Even at this young age, you can foster coping skills by teaching them strategic ways to calm themselves and handle situations. Teach them to find a quiet space and take a moment of alone time, color, or cuddle a favorite toy to self-soothe. Explain to your child the challenges they may face and validate that their feelings are entirely normal. Validation will strengthen your child’s emotional development progress and help them manage their behaviors and reactions.

Emotional Development in Children with Autism

Children with autism often experience difficulty in recognizing, understanding, and controlling their emotions. Nurturing their skills in emotional development will bring essential changes, helping them understand and respond in more appropriate ways.

By twelve months of age, a typically developing baby can read your facial cues and begin to determine which of the basic emotions you are portraying – happiness, sadness, anger, fear, or disgust. More complex feelings include joy, interest, embarrassment, shame, pride, guilt, envy, trust, contempt, and anticipation. The typically developing toddler starts to use their words to express feelings. But the emotional development in children with autism is quite different.

Children with autism find it difficult to read, understand, and display emotion.

You may notice your child struggling with challenges, including:

  • Recognizing the facial expressions you exhibit
  • Interpreting the emotions of others
  • Using emotional expressions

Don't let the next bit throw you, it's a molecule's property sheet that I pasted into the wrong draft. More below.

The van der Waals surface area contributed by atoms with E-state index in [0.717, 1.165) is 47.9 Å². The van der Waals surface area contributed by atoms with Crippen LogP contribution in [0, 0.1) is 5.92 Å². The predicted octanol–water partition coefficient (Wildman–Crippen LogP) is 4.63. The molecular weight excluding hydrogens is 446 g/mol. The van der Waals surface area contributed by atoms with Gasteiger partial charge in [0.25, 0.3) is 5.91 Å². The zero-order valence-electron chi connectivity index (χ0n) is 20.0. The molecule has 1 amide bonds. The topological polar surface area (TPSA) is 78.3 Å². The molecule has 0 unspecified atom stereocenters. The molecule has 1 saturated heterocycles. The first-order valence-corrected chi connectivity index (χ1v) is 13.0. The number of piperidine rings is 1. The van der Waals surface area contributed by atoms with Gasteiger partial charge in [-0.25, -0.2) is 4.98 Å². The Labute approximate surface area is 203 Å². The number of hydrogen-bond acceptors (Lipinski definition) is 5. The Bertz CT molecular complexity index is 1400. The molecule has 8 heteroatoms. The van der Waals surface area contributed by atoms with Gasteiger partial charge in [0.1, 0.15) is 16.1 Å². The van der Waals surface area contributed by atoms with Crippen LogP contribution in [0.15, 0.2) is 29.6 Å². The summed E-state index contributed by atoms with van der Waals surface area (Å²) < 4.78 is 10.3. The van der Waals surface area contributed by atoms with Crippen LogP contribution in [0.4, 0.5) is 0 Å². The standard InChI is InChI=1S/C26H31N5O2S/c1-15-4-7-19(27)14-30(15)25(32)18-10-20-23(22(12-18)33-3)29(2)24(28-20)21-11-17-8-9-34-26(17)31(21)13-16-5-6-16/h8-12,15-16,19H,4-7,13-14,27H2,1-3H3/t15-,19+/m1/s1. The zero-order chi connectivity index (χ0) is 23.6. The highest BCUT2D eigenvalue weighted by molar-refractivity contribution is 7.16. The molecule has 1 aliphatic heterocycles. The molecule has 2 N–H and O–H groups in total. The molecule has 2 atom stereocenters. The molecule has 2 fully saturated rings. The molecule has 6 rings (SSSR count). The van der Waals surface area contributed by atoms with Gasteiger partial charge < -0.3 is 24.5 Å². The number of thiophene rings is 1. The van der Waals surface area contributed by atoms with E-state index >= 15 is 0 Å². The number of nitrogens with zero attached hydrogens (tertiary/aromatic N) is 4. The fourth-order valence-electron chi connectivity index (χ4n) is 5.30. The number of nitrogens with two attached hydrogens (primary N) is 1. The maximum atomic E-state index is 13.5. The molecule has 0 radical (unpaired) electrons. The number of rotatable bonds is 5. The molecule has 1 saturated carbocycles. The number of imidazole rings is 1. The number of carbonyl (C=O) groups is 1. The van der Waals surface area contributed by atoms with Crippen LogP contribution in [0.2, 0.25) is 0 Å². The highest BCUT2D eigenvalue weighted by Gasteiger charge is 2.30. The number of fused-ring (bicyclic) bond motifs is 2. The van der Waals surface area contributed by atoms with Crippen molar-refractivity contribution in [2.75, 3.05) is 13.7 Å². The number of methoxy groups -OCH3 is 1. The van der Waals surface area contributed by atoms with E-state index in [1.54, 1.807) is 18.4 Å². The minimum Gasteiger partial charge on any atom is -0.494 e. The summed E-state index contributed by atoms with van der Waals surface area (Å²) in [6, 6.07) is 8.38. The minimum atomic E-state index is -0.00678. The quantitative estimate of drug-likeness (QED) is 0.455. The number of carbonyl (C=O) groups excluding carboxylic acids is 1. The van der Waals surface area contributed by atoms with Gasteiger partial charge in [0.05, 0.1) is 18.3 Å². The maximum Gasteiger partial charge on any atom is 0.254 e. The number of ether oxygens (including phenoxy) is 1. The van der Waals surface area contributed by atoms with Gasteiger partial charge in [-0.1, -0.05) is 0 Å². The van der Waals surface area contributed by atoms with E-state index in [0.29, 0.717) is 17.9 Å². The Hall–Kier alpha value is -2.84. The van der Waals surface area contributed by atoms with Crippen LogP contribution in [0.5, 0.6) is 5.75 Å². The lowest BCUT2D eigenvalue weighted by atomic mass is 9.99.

• Responding appropriately to their feelings
  • Controlling their emotional responses or self-soothing
  • Lacking empathy

Ages and Stages of Children with ASD

Infants who later receive a diagnosis of ASD are typically able to recognize emotions similar to a typically developing baby. They are also able to show their feelings similarly to typically developing babies. However, these babies are usually much slower to develop their emotional responses as they age.

Early on, children with autism tend to show less interest in others’ feelings, emotions, and actions. They lack interest in sharing in the emotions of others or expressing social attention. Managing social situations by reading facial cues is also a significant obstacle, as they usually refrain from eye contact and, instead, read into what they see from the mouth.

By the time a child with autism reaches five to seven, they can recognize the basic emotions of happiness and sadness but cannot quickly understand more subtle expressions, such as anger, surprise, or fear. Children with less severe ASD may have the ability to show their feelings similar to how a typically developing child can yet may find it difficult to understand them well enough to describe these feelings. Children with more severe ASD tend to have less emotional expression than the typically developing child. They may appear to be emotionless, lack empathy, or respond quickly and erratically.